Editor’s note: Kip Turco is chief operating officer at , a provider of managed hosting and data center services such as “cloud computing.”

By KIP TURCO, Special to LTW

RALEIGH, N.C. – It was great news for U.S. soccer fans and horrible news for Twitter. That news should resonate with anyone whose website has ever crashed from an overload of visitors.

Akamai estimated 11.3 million people were watching online coverage of Wednesday’s World Cup game between the U.S. and Algeria on its network worldwide. So, when the U.S. team beat Algeria with a goal in stoppage time to advance to the second round, it seems many of them wanted to share the good news.

On Twitter.

All at once.

That sudden deluge crashed the social-networking site, with its “fail whale” staying up for almost an hour. Twitter’s own blog reported, “Dealing with high whales (errors) as the result of high load. Ops and engineering are responding. Also go #usa!”

You can’t always predict spikes in traffic. And in business, it’s imperative that you be able to handle the unexpected. Which is why cloud-based infrastructures increasingly make sense. The ability to tune up additional server space as it’s needed, and take it back down when it’s not, is a distinct advantage. Of course, by outsourcing this capability to a third party, you rid yourself of the capital expenditures associated with doing it yourself.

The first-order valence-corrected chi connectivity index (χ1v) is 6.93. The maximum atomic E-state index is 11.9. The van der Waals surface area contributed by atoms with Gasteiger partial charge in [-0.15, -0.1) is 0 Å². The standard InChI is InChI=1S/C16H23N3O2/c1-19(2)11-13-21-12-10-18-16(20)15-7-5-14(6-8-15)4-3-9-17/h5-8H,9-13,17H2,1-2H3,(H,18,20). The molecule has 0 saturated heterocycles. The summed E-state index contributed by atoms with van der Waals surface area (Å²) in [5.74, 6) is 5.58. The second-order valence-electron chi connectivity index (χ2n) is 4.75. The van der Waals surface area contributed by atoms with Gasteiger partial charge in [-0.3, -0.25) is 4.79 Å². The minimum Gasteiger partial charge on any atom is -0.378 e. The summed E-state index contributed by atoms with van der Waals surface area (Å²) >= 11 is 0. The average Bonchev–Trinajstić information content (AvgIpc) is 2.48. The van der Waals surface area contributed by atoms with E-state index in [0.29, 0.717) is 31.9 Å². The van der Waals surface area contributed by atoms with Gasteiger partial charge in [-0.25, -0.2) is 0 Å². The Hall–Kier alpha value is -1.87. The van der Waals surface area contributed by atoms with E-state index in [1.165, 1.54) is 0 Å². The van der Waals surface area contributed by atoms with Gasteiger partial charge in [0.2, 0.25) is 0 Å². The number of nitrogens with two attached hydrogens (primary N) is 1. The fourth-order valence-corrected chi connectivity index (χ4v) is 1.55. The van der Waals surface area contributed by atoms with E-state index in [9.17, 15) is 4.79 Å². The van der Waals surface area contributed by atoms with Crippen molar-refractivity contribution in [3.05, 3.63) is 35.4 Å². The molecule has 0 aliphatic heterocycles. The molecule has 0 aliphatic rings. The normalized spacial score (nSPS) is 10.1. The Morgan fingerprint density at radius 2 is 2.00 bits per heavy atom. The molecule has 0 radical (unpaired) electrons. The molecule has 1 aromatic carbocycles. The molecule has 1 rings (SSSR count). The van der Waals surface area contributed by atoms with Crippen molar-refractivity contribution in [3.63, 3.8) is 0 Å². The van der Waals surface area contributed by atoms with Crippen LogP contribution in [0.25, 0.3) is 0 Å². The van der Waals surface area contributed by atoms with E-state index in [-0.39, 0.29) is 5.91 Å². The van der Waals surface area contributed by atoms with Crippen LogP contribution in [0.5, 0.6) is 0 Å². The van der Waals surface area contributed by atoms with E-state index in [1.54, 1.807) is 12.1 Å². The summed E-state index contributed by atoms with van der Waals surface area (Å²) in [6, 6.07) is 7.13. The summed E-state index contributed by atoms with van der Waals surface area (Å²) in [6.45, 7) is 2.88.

In addition, by partnering with an outside provider, you’re able to gain additional insight and counsel that can help provide you with advice you may have overlooked. For instance, Twitter may have been advised to provision additional server space for the entire month of the World Cup tournament. (They may well have done so, yet been unprepared for the sudden flood of visitors.)

The lesson? Anticipate the worst, and enlist the help of those who can help you plan accordingly. Doing so may help you avoid your own “fail whale,” and keep your customers.

One more thing: Go USA.

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